• Often the time units are chosen such that the speed of light is represented by lines at a fixed angle, usually at 45 degrees, forming a cone with the vertical (time) axis.

• o The present often means the single spacetime event being considered.

• Absolute Choice depicts different world lines as a sub-plot and setting device.

• Two world lines starting at the same event in spacetime, each following its own path afterwards, may represent e.g.

• Although the light cones are the same for all observers at a given spacetime event, different observers, with differing velocities but coincident at the event (point) in the
spacetime, have world lines that cross each other at an angle determined by their relative velocities, and thus they have different simultaneous hyperplanes.

• In ordinary laboratory experience, using common units and methods of measurement, it may seem that we look at the present, but in fact there is always a delay time for light
to propagate.

• It is really three-dimensional, though it would be a 2-plane in the diagram because we had to throw away one dimension to make an intelligible picture.

• However, although not widely appreciated, it has been known since Feynman[2] that many quantum field theories may equivalently be described in terms of world lines.

• At a given event on a world line, spacetime (Minkowski space) is divided into three parts.

• An event is then represented by a point in a Minkowski diagram, which is a plane usually plotted with the time coordinate, say , vertically, and the space coordinate, say
, horizontally.

• A space armada trying to complete a (nearly) closed time-like path as a strategic maneuver forms the backdrop and a main plot device of “Singularity Sky” by Charles Stross.

• For example, the orbit of the Earth in space is approximately a circle, a three-dimensional (closed) curve in space: the Earth returns every year to the same point in space
relative to the sun.

• The basic mathematics is as follows: The theory of special relativity puts some constraints on possible world lines.

• It is associated with the normal 3-dimensional velocity of the object (but it is not the same) and therefore termed four-velocity , or in components: such that the derivatives
are taken at the point , so at .

Works Cited

[‘Harvey, F. Reese (1990). “Special Relativity” section of chapter “Euclidean / Lorentzian Vector Spaces”. Spinors and Calibrations. Academic Press. pp. 62–67. ISBN 9780080918631.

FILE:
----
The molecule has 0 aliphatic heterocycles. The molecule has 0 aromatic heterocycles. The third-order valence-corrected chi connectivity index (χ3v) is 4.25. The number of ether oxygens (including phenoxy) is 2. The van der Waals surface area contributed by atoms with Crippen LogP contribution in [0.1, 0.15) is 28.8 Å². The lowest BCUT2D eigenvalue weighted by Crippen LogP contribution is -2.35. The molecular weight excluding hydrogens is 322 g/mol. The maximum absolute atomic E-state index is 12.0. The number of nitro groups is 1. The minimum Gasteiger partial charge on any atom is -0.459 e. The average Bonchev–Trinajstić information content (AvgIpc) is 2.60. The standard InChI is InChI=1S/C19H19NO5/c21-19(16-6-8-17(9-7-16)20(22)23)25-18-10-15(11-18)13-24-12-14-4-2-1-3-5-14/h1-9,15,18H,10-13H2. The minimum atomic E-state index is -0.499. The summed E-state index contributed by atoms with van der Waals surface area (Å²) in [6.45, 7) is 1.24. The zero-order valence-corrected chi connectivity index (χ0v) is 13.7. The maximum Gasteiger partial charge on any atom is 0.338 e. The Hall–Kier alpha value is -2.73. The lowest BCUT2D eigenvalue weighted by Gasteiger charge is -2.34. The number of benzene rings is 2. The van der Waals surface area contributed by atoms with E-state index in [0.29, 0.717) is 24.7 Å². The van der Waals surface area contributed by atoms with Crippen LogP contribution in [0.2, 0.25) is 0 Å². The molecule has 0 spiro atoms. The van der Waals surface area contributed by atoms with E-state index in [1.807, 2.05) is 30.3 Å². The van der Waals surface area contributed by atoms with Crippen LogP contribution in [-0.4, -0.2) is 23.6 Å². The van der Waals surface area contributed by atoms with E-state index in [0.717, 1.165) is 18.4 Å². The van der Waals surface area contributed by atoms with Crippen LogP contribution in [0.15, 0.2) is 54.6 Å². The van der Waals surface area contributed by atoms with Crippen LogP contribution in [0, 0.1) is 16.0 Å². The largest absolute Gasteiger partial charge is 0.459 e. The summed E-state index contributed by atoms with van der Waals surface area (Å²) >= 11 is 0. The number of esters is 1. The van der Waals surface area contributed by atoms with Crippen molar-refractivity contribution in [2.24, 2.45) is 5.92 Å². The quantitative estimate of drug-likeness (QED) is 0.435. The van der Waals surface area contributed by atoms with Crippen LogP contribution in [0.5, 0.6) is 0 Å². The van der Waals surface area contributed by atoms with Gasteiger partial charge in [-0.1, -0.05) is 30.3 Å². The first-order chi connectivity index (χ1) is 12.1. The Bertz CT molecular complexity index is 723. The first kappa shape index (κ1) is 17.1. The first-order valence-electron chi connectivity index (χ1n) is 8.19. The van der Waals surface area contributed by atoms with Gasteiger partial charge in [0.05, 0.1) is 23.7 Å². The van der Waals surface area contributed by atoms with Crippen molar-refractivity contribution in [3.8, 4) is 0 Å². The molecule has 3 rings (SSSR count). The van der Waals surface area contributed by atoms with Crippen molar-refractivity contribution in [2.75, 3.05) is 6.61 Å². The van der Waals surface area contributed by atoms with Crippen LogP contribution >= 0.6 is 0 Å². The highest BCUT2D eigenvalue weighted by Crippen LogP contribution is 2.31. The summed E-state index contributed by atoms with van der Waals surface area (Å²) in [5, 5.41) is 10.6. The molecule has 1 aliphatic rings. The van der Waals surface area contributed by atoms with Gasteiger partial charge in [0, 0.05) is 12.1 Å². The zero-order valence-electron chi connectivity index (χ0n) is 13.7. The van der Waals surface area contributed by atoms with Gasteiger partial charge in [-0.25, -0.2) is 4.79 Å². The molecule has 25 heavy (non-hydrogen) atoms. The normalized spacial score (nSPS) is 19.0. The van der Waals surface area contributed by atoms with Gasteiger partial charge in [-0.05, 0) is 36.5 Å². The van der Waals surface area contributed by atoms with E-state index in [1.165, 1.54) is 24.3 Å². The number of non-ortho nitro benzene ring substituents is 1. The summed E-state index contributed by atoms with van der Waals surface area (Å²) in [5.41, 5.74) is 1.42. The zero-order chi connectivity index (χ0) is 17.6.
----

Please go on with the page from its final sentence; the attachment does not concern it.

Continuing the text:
2. ^ Feynman, Richard P. (1951). “An operator calculus having applications
in quantum electrodynamics” (PDF). Physical Review. 84 (1): 108–128. Bibcode:1951PhRv…84..108F. doi:10.1103/PhysRev.84.108.
3. ^ Bern, Zvi; Kosower, David A. (1991). “Efficient calculation of one-loop QCD amplitudes”. Physical Review Letters.
66 (13): 1669–1672. Bibcode:1991PhRvL..66.1669B. doi:10.1103/PhysRevLett.66.1669. PMID 10043277.
4. ^ Bern, Zvi; Dixon, Lance; Kosower, David A. (1996). “Progress in one-loop QCD computations” (PDF). Annual Review of Nuclear and Particle Science.
46: 109–148. arXiv:hep-ph/9602280. Bibcode:1996ARNPS..46..109B. doi:10.1146/annurev.nucl.46.1.109.
5. ^ Schubert, Christian (2001). “Perturbative quantum field theory in the string-inspired formalism”. Physics Reports. 355 (2–3): 73–234. arXiv:hep-th/0101036.
Bibcode:2001PhR…355…73S. doi:10.1016/S0370-1573(01)00013-8. S2CID 118891361.
6. ^ Affleck, Ian K.; Alvarez, Orlando; Manton, Nicholas S. (1982). “Pair production at strong coupling in weak external fields”. Nuclear Physics B. 197 (3): 509–519.
Bibcode:1982NuPhB.197..509A. doi:10.1016/0550-3213(82)90455-2.
7. ^ Dunne, Gerald V.; Schubert, Christian (2005). “Worldline instantons and pair production in inhomogenous fields” (PDF). Physical Review D. 72 (10): 105004. arXiv:hep-th/0507174.
Bibcode:2005PhRvD..72j5004D. doi:10.1103/PhysRevD.72.105004. S2CID 119357180.
8. ^ Hinton, C. H. (1884). “What is the fourth dimension?”. Scientific Romances: First Series. S. Sonnenschein. pp. 1–32.
9. ^ Robinson, Gilbert de Beauregard (1979).
The Mathematics Department in the University of Toronto, 1827–1978. University of Toronto Press. p. 19. ISBN 0-7727-1600-5.
10. ^ Oliver Franklin (2008). World Lines. Epic Press. ISBN 978-1-906557-00-3.
11. ^ “Technovelgy: Chronovitameter”. Retrieved
8 September 2010.
• Minkowski, Hermann (1909), “Raum und Zeit” , Physikalische Zeitschrift, 10: 75–88
• Various English translations on Wikisource: Space and Time
• Ludwik Silberstein (1914) Theory of Relativity, p 130, Macmillan and Company.

Photo credit: https://www.flickr.com/photos/perspective/8695372372/’]